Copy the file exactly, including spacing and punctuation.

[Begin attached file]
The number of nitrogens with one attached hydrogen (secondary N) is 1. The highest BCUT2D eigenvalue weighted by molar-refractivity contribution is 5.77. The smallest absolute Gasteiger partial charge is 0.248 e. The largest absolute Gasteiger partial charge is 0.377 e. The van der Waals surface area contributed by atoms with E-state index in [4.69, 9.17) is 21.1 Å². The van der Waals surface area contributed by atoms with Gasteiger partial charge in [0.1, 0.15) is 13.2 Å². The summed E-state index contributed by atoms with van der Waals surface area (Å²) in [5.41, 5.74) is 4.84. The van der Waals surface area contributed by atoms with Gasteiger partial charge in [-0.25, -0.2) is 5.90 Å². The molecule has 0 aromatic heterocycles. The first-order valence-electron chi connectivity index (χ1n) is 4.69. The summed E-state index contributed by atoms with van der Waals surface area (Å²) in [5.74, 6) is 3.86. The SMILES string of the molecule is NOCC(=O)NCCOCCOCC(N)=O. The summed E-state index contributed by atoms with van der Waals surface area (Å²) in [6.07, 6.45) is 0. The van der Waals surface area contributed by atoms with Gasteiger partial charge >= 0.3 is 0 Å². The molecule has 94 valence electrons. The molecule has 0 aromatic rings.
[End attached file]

The number of nitrogens with one attached hydrogen (secondary N) is 1. The highest BCUT2D eigenvalue weighted by molar-refractivity contribution is 5.77. The smallest absolute Gasteiger partial charge is 0.248 e. The largest absolute Gasteiger partial charge is 0.377 e. The van der Waals surface area contributed by atoms with E-state index in [4.69, 9.17) is 21.1 Å². The van der Waals surface area contributed by atoms with Gasteiger partial charge in [0.1, 0.15) is 13.2 Å². The summed E-state index contributed by atoms with van der Waals surface area (Å²) in [5.41, 5.74) is 4.84. The van der Waals surface area contributed by atoms with Gasteiger partial charge in [-0.25, -0.2) is 5.90 Å². The molecule has 0 aromatic heterocycles. The first-order valence-electron chi connectivity index (χ1n) is 4.69. The summed E-state index contributed by atoms with van der Waals surface area (Å²) in [5.74, 6) is 3.86. The SMILES string of the molecule is NOCC(=O)NCCOCCOCC(N)=O. The summed E-state index contributed by atoms with van der Waals surface area (Å²) in [6.07, 6.45) is 0. The van der Waals surface area contributed by atoms with Gasteiger partial charge >= 0.3 is 0 Å². The molecule has 94 valence electrons. The molecule has 0 aromatic rings.